With so many misleading ads on the airwaves or in our mailboxes related to ballot initiatives to be voted on in the upcoming election, how is someone to know if they are actually voting for the position that they believe in?  Given that CV Weekly and yours truly have not received funding from any political action groups, here is our analysis of the propositions.

Prop. 30 on Taxes to Fund Education. In truth, this is on the ballot to fund shortfalls in the teacher’s pension system.  It includes 1/4% tax increase on sales and higher income taxes for those making more than $250,000.  Small business owners are against it while teacher unions are for it.

Prop. 31 on the State Budget.  A ‘yes’ creates a two-year budget process while a ‘no’ means that things stay the same.  Republicans are for 31 while Democrats oppose it.

Prop. 32 on Political Contributions. This proposition would only limit union contributions without controlling contributions by SuperPACs, business and the affluent.  A vote ‘yes’ stacks the deck in favor of business which already have a 15:1 spending advantage over the unions while a ‘no’ leaves things as is.


Prop. 33 on Auto Insurance. On the surface, 33 looks like it will decrease costs for good drivers.  In actuality, 33 penalizes those whose policies lapse for financial or other reasons.  This proposition is supported by Republicans and opposed by Democrats.

Prop. 34 on the Death Penalty.  A ‘yes’ means that you will rescind the death penalty while a ‘no’ means it stays the same.

Prop. 35 on Human Trafficking.  This increases prison sentences of those engaged in the trafficking of people and requires that they be registered as sex offenders.  This is a growing problem in Riverside County and the State in general.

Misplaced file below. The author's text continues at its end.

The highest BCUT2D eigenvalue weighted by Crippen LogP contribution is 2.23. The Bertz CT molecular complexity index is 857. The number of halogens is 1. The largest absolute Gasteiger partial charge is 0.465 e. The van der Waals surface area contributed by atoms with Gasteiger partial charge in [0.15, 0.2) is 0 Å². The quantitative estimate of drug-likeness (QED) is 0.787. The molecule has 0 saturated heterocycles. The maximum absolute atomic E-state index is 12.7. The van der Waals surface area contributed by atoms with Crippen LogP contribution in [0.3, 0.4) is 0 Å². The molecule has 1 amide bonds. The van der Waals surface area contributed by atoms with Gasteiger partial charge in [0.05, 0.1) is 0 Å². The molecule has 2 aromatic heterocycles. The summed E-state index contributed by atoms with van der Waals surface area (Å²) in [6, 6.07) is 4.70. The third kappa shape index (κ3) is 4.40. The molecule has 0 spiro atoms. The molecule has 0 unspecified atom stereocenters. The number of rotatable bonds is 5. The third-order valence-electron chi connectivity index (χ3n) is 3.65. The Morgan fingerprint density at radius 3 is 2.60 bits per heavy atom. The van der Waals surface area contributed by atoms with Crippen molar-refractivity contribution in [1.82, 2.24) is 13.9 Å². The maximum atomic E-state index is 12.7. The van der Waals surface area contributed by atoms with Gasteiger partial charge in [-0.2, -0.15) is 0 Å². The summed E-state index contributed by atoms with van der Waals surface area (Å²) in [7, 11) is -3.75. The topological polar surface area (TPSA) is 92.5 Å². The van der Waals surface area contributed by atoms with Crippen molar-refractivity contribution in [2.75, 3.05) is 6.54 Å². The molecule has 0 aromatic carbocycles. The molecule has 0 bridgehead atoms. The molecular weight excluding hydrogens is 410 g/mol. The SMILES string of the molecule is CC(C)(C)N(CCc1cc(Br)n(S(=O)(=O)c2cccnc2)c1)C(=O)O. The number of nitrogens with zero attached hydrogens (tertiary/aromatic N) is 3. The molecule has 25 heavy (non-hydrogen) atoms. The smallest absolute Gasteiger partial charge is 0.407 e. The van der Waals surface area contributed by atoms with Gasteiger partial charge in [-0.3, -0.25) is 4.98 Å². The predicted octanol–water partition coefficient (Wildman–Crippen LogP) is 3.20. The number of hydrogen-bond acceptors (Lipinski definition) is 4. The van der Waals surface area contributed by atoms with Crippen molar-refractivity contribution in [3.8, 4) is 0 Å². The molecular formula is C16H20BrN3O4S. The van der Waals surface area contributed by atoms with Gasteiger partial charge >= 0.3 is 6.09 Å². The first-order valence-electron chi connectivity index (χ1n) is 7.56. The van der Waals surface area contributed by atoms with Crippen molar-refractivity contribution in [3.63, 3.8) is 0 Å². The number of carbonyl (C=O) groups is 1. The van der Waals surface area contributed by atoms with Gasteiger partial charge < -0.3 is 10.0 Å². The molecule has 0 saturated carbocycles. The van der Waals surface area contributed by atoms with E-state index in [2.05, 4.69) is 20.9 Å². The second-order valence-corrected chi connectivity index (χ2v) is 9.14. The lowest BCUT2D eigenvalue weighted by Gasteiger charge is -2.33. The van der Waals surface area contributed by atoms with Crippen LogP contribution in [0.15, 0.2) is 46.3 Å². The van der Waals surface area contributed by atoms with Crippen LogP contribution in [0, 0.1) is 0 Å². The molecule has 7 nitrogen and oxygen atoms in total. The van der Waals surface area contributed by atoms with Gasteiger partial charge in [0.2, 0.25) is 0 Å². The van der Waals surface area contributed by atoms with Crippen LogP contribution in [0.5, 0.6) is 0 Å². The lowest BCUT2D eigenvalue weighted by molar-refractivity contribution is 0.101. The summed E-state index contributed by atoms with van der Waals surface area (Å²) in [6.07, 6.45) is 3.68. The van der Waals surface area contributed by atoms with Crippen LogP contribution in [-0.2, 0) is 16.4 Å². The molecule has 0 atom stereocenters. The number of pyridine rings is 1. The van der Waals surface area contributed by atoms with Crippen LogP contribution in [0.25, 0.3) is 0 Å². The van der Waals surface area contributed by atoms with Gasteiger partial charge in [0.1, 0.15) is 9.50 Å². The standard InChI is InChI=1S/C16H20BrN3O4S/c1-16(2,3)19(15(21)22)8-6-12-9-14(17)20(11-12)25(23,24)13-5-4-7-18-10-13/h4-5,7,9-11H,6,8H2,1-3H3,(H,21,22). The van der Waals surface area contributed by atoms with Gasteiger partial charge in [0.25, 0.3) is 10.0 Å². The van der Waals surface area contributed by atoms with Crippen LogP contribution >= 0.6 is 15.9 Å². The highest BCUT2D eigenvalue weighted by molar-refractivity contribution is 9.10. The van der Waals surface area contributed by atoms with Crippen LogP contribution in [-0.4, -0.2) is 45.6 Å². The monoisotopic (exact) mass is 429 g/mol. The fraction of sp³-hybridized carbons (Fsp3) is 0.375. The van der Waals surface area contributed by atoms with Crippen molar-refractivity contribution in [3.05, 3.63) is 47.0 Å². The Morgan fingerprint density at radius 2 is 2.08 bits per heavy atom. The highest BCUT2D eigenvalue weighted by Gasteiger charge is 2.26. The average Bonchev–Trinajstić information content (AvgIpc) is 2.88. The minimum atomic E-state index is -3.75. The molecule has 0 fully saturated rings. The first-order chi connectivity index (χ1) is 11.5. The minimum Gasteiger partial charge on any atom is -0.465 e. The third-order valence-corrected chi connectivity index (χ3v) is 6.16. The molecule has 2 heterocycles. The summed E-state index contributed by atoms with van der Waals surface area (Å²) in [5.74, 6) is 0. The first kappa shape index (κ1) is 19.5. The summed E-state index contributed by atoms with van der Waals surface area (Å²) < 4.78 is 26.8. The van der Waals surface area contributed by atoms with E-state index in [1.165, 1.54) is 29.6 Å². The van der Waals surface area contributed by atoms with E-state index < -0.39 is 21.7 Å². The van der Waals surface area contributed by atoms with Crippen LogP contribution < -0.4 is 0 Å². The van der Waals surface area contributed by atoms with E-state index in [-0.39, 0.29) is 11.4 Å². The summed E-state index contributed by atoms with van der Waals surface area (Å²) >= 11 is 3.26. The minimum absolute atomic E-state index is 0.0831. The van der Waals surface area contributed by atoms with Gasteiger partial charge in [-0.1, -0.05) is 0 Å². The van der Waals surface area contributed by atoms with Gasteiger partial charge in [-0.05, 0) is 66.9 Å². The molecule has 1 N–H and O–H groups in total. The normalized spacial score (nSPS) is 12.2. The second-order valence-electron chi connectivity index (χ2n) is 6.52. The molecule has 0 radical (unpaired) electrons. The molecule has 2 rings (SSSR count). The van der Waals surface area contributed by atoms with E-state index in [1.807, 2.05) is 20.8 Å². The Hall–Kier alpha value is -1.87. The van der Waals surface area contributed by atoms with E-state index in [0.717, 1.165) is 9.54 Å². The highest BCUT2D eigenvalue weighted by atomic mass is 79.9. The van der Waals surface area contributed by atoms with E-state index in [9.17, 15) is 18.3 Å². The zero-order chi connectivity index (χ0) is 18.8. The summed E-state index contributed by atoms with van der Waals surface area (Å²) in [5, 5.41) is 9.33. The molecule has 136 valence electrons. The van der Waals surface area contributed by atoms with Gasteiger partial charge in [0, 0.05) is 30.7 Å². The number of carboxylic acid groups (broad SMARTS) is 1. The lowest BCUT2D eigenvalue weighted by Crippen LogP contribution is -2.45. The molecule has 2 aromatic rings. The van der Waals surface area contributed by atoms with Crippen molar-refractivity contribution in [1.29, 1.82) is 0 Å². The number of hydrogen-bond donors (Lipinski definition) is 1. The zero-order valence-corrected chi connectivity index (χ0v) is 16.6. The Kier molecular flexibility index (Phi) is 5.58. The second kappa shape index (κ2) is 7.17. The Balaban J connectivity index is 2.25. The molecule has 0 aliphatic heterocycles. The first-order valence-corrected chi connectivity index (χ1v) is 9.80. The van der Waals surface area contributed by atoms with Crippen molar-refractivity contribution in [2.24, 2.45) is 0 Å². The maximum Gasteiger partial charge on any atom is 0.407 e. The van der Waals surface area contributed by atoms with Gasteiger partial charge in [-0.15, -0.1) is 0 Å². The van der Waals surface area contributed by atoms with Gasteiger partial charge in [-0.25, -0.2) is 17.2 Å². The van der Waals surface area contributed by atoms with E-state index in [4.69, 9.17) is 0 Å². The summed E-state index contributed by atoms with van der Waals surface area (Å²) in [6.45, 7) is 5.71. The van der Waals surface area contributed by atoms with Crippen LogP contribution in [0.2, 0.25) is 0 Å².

Prop. 36 on the Three Strikes Law.  A ‘yes’ formalizes what most judges are currently doing which is not sentencing life prison sentences to those convicted of non-violent crimes.  Police officers urge a ‘no’ vote while many district attorneys urge a ‘yes’ vote.

Prop. 37 on Labeling of Genetically Engineered Food. If you believe that you should know what is in your food, vote ‘yes’.  Organic farmers and citizen groups urge a ‘yes’ vote while Monsanto and big pharmaceutical companies urge a ‘no’.

Prop. 38 – New Taxes for Education. Increases personal tax rates on most Californians.  The bill was created to replenish funds raided by cities for Community Redevelopment Agency (CRA) purposes.  CRA was meant for the creation of low to moderate income housing and the removal of blight with funds “found” by raiding property taxes meant for education.  Many cities misused the funds opting to cover annual operating expenses, building things like golf courses or buying parks already owned by the city.

Prop. 39 closes a Tax Loophole. The State already solved this loophole where out of state businesses were taxed at a lower rate than California-based businesses.  A ‘yes’ confirms the closing of the loophole while a ‘no’ might reopen it.

Prop. 40 on Redistricting. Redistricting is the process through which electoral district lines are redrawn based on population migration.  Politicians have used the process to gain political advantage over their out of power rivals forever.  A ‘yes’ reaffirms the lines chosen by an independent citizens group (hand picked by politicians) while a ‘no’ challenges these lines.  As the State Supreme Court already confirmed the lines, those urging a ‘no’ vote have abandoned their campaign.

I hope these summaries help you as you make your decisions this November (or sooner if you vote early.)  For more information on any of these Propositions, please visit www.ballotpedia.org.

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